MS. REBECCA SHEIR
Welcome back to "Metro Connection." I’m Rebecca Sheir and today we're talking about teamwork. To kick off this part of the show we're going to focus on teamwork of an artistic nature. In just a bit we'll meet a local team of Slam poets and we'll hear what happens when teamwork meets karaoke. Yeah, karaoke. But first, let's head to Northwest D.C., just off Dupont Circle, to the kitchen of the Phillips Collection.
MR. JEREMIAH HOLLAND
We have a relatively large eight-pound hammer now. So we just whack it.
This is Jeremiah Holland and as you're about to hear…
Should I get out of the way?
…he and his hammer are going to town…
…on a 40-some-pound block…
This wax is from Germany. And it's such a great aroma. It smells of wax and honey.
How long did it take you to adjust to the aroma?
You don’t really notice it now, after working with it so much, but you miss it when it’s not around. It’s very pleasant, even after you’ve worked in it for quite some time.
And Jeremiah should know. He and three other 20-something local artists have spent nearly a week in this kitchen. Some, like Jeremiah, have been recruited from the Corcoran School of Art, others from the Phillips staff, to help with the museum’s newest installation. It's called the Laib Wax Room, named after Wolfgang Laib, a German artist who specializes in using purely organic materials, like beeswax and pollen.
MS. RHIANNON NEWMAN
I get here about 6:45 in the morning and I turn on the wax double boiler.
Phillips Collection staffer Rhiannon Newman is another member of the assistant team.
Usually Wolfgang comes in with Bjorn and they start mixing and we keep hammering away and breaking everything up into tiny little hand-size pieces.
Bjorn, by the way, is Bjorn Schmidt, Wolfgang's assistant. And during my visit I get to see him mix the melted wax using what looks like an enormous electric egg whisk.
Jeremiah Holland compares the melted wax to a lumpy golden batter.
I see what you mean about sort of the cake batter, the pancake batter.
And Bjorn’s so good at it, too. He can make cakes for me any day.
The Laib Wax Room is pretty much exactly what it sounds like, a tiny, intimate chamber with the walls and ceiling coated in layer upon layer of smooth, fragrant, wax.
So this is the first permanent installation since the Rothko Room?
MS. DOROTHY KOSINSKI
Dorothy Kosinski is the Phillips Collection director. And as she notes, it's been more than 60 years since the Phillips opened the Rothko Room, which contains four paintings by American artist Mark Rothko.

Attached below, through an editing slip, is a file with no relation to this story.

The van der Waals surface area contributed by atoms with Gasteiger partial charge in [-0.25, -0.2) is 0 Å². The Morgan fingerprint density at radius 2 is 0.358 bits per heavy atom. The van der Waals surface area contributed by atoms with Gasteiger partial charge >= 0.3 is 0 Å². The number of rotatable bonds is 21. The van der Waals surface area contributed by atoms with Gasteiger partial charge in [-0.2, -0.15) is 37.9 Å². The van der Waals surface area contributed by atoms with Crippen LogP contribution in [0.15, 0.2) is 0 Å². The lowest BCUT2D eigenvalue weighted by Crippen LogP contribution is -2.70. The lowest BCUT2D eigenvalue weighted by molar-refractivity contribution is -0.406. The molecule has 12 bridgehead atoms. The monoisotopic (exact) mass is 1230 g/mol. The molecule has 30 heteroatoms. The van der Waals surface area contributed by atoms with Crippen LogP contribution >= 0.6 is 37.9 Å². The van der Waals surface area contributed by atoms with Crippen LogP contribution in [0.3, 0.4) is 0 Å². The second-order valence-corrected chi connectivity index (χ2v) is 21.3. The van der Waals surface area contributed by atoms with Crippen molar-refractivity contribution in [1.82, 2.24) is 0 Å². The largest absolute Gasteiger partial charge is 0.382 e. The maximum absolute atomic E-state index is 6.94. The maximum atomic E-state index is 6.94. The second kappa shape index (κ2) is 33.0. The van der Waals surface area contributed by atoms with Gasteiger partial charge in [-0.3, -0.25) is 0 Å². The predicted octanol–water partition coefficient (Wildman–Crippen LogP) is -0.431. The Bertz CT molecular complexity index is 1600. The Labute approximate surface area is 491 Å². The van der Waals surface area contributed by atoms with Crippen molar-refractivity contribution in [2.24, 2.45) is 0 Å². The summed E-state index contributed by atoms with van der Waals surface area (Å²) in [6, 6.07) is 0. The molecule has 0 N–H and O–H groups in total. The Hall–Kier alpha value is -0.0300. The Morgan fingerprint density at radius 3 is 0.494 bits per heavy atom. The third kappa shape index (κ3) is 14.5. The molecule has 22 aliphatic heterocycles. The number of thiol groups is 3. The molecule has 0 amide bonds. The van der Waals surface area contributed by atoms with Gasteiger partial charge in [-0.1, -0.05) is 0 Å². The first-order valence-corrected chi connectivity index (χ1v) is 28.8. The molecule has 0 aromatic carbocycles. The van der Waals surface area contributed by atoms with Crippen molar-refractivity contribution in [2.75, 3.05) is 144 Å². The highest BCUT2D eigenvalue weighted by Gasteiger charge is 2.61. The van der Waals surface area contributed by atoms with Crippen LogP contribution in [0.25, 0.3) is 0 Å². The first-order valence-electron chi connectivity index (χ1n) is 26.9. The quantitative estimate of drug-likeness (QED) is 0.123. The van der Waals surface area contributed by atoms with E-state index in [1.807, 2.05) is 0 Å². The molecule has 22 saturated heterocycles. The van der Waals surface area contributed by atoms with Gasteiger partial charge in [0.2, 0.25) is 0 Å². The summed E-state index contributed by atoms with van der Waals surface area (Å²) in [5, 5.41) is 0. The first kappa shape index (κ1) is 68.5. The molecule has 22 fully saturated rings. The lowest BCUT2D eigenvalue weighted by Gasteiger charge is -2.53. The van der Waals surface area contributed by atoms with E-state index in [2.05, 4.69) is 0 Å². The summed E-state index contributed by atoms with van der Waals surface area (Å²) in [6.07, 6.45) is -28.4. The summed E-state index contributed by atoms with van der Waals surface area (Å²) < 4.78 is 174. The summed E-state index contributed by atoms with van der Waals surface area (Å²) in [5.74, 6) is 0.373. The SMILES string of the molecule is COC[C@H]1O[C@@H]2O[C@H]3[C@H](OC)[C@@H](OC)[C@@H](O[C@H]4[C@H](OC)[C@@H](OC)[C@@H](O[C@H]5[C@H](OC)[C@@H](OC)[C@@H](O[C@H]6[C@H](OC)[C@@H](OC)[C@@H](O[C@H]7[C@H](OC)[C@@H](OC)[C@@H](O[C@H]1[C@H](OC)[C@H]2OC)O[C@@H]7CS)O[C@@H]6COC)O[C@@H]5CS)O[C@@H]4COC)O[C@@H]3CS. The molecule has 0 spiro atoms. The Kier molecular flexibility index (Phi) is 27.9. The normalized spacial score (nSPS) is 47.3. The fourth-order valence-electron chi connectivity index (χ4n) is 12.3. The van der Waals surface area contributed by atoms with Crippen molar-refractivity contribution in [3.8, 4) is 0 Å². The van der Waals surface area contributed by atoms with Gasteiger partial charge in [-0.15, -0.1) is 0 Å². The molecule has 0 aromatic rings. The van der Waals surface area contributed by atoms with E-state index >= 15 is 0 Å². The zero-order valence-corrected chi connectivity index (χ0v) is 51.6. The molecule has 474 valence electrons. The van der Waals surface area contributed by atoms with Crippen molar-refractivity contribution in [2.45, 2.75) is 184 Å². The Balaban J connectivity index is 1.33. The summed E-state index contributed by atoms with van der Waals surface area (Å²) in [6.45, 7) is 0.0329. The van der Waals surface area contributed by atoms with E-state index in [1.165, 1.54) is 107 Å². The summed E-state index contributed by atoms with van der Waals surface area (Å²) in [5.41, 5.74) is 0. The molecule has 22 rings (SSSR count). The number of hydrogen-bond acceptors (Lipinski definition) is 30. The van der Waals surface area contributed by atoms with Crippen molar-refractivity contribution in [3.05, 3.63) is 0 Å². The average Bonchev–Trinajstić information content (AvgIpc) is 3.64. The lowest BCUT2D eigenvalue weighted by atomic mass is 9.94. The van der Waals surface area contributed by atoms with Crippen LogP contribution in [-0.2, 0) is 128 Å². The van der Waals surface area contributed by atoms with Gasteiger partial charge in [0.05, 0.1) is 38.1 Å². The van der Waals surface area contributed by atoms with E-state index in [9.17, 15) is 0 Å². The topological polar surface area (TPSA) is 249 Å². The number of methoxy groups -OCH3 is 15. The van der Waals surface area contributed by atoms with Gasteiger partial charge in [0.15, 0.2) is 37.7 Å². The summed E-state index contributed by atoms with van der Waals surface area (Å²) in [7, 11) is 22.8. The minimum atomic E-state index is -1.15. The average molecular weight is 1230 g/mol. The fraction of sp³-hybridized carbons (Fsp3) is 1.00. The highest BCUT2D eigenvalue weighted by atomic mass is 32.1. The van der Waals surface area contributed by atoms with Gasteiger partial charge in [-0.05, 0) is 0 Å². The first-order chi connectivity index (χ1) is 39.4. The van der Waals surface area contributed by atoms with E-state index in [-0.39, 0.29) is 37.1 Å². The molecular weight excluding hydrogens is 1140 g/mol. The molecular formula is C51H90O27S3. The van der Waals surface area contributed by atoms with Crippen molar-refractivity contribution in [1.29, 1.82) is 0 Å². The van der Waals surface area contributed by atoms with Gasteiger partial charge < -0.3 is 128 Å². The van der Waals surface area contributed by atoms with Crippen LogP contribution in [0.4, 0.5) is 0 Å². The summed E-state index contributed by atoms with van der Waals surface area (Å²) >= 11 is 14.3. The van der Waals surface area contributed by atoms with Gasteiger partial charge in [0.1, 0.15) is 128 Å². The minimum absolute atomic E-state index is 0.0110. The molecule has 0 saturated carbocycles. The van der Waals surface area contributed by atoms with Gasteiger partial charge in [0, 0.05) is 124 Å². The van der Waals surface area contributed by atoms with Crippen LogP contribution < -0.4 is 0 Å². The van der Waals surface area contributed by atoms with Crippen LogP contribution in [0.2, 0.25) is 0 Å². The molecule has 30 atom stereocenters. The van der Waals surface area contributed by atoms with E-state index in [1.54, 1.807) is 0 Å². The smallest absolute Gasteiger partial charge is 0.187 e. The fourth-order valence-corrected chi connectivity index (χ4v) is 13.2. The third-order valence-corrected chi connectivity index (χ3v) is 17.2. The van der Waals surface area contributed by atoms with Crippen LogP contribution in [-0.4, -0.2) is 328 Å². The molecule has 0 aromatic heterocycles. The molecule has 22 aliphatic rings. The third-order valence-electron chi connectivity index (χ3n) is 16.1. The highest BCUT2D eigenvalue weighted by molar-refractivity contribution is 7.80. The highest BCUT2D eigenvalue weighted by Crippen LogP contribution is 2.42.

The Rothko Room is something that we are determined to preserve because it was the only room that he anointed. He gave us the clues about how high to hang the works, about the lighting conditions. So this permanent wax chamber, I think it’ll end up being a bookend to Rothko’s very special serene environment.
Because when the Laib Wax Room opens this weekend, she says she expects visitors to find it nothing short of meditative.
Wolfgang manages to create like a vessel and then he fills it with the beauty of this natural material, of the beeswax, which has this extraordinarily glowing presence. It has an olfactory presence that’s very seductive. People can visit that chamber and allow themselves to be enveloped within the environment and protected from the chaos of everyday life.
The thing is though, the initial thought of making this serene, meditative room a financial reality wasn’t exactly serene or meditative.
Probably after, what a great idea, probably the next statement was, we can’t afford to do that.
So the Phillips Collection teamed up with long-time donors and local galleries to raise funds for the Laib Wax Room. And it raised more than $15,000 through online crowdsourcing.
A couple of artists in our community made a gift. And they said, we’d love it if you could make it into a challenge grant. So we worked with IndieGoGo and we matched that money. So we've had help from many, many corners and that reveals how embedded we are in our communities. And it’s all built on meaningful relationships.
Back in the Phillips Collection’s kitchen, the art assistants have definitely been forming meaningful relationships with one another this past week. But another relationship Jeremiah Holland says he’s been forming is with the work of art itself.
We’ve seen it from the start. And it’s very rewarding knowing that our hands touched the wax that’s going into this room. And, you know, we mixed it and we cleaned the tools and made sure that Bjorn and Wolfgang have everything that they need.
Rhiannon Newman agrees. For her, assisting with this permanent installation is a chance to help make history.
It’s like really humbling and really different being kind of like a little cog in a great machine and being able to take my kids or grandchildren some day and be like, hey, your mom. Sledgehammer. She did that.
And she did it with the help of an entire community, all of its members coming together to create this aromatic, peaceful space for everyone to enjoy, for years and years to come.
The Laib Wax Room opens this weekend at the Phillips Collection. To see photos of Wolfgang, Bjorn and the art assistants in action, visit our website, metroconnection.org.
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